Hallucinations - an industry term used to describe the situation where an AI platform generates responses that are inaccurate or don't make sense but are presented as factual - is an area where platforms and the public may not see the same thing.
- Only 5% of user interactions rated are seen as containing hallucinations. Most responses are rated as accurate (95%).
That said, hallucination rates more than double for “experimentation” and “creative” types of prompts:
- Experimentation: to learn what the AI can do. E.g., tell me what my meal plan should be if I want to grow muscle.
- Creative: to create something new or unique. E.g., write me a song about fishing in the style of Michael Jackson.
- In comparing platforms:
- 17% of users flag GPT-4 responses as possible hallucinations around “creative” prompts.
- Bard has the fewest reports of hallucinations in creative.
The gap around a platform’s ability to manage hallucinations will likely gain more attention in three areas:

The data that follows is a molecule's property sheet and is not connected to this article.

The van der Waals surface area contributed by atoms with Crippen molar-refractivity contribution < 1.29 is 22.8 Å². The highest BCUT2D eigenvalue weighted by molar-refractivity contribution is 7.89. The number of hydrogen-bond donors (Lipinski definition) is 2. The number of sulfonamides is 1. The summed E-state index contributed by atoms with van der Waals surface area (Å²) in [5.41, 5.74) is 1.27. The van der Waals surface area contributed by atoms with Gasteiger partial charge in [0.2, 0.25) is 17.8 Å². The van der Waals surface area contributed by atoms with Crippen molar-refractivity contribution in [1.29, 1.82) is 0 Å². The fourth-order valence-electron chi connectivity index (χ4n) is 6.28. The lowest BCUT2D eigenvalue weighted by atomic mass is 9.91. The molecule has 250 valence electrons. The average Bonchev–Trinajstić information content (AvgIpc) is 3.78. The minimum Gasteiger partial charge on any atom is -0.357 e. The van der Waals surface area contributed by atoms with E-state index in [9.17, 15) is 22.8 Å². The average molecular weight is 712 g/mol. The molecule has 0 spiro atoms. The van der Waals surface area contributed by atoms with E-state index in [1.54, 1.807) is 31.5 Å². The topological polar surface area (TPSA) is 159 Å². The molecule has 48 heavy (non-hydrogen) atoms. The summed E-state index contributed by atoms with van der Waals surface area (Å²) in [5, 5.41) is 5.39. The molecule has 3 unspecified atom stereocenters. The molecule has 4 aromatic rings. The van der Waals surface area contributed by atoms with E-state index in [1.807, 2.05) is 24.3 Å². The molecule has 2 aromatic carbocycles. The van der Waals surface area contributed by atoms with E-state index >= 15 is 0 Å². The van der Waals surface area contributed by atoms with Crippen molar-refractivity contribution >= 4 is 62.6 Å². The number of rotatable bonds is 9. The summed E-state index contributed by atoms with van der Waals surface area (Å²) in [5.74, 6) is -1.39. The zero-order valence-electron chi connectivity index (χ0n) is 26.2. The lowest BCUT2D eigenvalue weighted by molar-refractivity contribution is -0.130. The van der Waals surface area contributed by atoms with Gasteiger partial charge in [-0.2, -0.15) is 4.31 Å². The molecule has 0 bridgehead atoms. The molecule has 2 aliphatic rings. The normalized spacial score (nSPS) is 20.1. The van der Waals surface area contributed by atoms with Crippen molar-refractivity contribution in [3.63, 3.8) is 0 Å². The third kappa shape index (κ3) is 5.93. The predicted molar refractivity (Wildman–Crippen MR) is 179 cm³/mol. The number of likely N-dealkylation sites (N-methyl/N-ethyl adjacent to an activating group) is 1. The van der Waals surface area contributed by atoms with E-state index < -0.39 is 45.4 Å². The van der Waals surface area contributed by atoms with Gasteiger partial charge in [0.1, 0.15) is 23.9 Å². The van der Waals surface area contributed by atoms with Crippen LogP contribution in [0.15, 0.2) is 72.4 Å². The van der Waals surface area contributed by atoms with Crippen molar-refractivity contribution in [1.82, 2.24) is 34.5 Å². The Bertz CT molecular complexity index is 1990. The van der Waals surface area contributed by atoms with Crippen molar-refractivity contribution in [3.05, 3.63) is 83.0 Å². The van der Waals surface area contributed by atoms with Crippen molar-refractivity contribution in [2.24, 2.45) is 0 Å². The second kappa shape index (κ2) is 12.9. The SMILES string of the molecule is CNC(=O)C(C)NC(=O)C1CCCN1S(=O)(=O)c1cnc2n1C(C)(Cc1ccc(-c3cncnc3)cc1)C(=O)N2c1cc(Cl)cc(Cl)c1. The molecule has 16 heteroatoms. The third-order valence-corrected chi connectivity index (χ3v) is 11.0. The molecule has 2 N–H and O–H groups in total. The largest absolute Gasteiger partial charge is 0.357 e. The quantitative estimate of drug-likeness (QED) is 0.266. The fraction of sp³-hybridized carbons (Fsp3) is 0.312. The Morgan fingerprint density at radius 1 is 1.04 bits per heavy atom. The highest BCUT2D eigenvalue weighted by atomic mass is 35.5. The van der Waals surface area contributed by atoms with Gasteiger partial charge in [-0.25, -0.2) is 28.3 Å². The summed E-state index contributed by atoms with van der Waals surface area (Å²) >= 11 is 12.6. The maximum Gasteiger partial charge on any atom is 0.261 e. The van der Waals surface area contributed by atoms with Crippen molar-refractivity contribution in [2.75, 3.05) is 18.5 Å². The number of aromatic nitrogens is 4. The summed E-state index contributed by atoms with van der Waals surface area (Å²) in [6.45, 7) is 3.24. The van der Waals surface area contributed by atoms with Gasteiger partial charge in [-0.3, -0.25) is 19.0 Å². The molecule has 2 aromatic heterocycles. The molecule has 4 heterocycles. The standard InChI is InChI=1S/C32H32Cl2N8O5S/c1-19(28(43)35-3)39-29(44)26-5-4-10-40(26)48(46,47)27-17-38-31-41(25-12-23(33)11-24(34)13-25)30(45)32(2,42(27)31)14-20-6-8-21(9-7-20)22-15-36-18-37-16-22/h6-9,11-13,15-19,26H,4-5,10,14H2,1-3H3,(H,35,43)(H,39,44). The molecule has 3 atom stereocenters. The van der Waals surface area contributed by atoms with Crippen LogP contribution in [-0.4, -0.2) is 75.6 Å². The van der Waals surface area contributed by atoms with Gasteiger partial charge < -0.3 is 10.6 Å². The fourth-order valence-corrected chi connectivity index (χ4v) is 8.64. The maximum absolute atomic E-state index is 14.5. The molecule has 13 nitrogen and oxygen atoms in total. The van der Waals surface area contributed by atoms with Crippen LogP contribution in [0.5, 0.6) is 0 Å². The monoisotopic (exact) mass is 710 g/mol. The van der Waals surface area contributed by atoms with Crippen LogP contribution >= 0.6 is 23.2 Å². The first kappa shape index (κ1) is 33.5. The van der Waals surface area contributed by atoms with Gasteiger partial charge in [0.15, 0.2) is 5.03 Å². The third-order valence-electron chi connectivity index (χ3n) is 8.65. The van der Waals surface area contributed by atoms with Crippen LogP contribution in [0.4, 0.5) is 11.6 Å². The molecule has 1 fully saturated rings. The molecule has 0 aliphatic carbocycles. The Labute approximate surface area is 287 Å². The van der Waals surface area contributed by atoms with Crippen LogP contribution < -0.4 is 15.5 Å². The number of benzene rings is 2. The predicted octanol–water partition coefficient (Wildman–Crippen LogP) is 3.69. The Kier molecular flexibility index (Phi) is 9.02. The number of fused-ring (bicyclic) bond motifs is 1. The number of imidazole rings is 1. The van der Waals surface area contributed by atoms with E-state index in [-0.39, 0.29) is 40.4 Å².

1) The consumer knows the topic intimately (a plumber would more likely see a hallucination in a response about plumbing vs. aerospace).
2) In topics where higher accuracy is expected such as health, finance, and law.
3) Topics that are often targeted for misinformation campaigns and if any of that is creeping into the training data and responses.
Lastly, another factor impacting hallucination is the recency gap - or new news - as there are time-limits on training data (e.g., GPT-4 leverages training data prior to October 2021, so anything after that would not be included in their results at this time).